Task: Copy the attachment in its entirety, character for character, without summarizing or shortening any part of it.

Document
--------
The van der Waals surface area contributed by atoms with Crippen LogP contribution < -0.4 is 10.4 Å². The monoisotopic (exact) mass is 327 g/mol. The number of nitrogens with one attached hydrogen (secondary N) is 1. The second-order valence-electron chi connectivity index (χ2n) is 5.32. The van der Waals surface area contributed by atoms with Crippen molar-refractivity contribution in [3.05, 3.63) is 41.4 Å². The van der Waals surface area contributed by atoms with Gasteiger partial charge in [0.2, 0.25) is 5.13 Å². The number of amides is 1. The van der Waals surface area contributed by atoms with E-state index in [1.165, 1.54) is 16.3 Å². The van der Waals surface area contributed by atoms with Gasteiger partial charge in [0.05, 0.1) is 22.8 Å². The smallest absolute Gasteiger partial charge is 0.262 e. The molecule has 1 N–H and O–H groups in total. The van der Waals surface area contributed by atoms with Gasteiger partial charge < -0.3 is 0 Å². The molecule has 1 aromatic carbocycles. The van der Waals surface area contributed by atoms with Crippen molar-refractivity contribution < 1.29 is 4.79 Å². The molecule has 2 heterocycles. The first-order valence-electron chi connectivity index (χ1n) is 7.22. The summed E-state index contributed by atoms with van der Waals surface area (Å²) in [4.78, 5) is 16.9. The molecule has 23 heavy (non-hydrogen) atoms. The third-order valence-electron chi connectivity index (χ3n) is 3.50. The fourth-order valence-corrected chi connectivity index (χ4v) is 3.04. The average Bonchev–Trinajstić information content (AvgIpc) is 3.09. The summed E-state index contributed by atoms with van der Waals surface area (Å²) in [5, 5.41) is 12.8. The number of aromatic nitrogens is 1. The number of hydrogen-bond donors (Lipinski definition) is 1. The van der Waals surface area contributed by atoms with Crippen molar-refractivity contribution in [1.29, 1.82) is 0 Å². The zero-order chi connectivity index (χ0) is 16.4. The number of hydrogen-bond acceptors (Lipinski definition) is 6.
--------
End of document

The van der Waals surface area contributed by atoms with Crippen LogP contribution < -0.4 is 10.4 Å². The monoisotopic (exact) mass is 327 g/mol. The number of nitrogens with one attached hydrogen (secondary N) is 1. The second-order valence-electron chi connectivity index (χ2n) is 5.32. The van der Waals surface area contributed by atoms with Crippen molar-refractivity contribution in [3.05, 3.63) is 41.4 Å². The van der Waals surface area contributed by atoms with Gasteiger partial charge in [0.2, 0.25) is 5.13 Å². The number of amides is 1. The van der Waals surface area contributed by atoms with E-state index in [1.165, 1.54) is 16.3 Å². The van der Waals surface area contributed by atoms with Gasteiger partial charge in [0.05, 0.1) is 22.8 Å². The smallest absolute Gasteiger partial charge is 0.262 e. The molecule has 1 N–H and O–H groups in total. The van der Waals surface area contributed by atoms with Gasteiger partial charge < -0.3 is 0 Å². The molecule has 1 aromatic carbocycles. The van der Waals surface area contributed by atoms with Crippen molar-refractivity contribution < 1.29 is 4.79 Å². The molecule has 2 heterocycles. The first-order valence-electron chi connectivity index (χ1n) is 7.22. The summed E-state index contributed by atoms with van der Waals surface area (Å²) in [4.78, 5) is 16.9. The molecule has 23 heavy (non-hydrogen) atoms. The third-order valence-electron chi connectivity index (χ3n) is 3.50. The fourth-order valence-corrected chi connectivity index (χ4v) is 3.04. The average Bonchev–Trinajstić information content (AvgIpc) is 3.09. The summed E-state index contributed by atoms with van der Waals surface area (Å²) in [5, 5.41) is 12.8. The number of aromatic nitrogens is 1. The number of hydrogen-bond donors (Lipinski definition) is 1. The van der Waals surface area contributed by atoms with Crippen molar-refractivity contribution in [1.29, 1.82) is 0 Å². The zero-order chi connectivity index (χ0) is 16.4. The number of hydrogen-bond acceptors (Lipinski definition) is 6.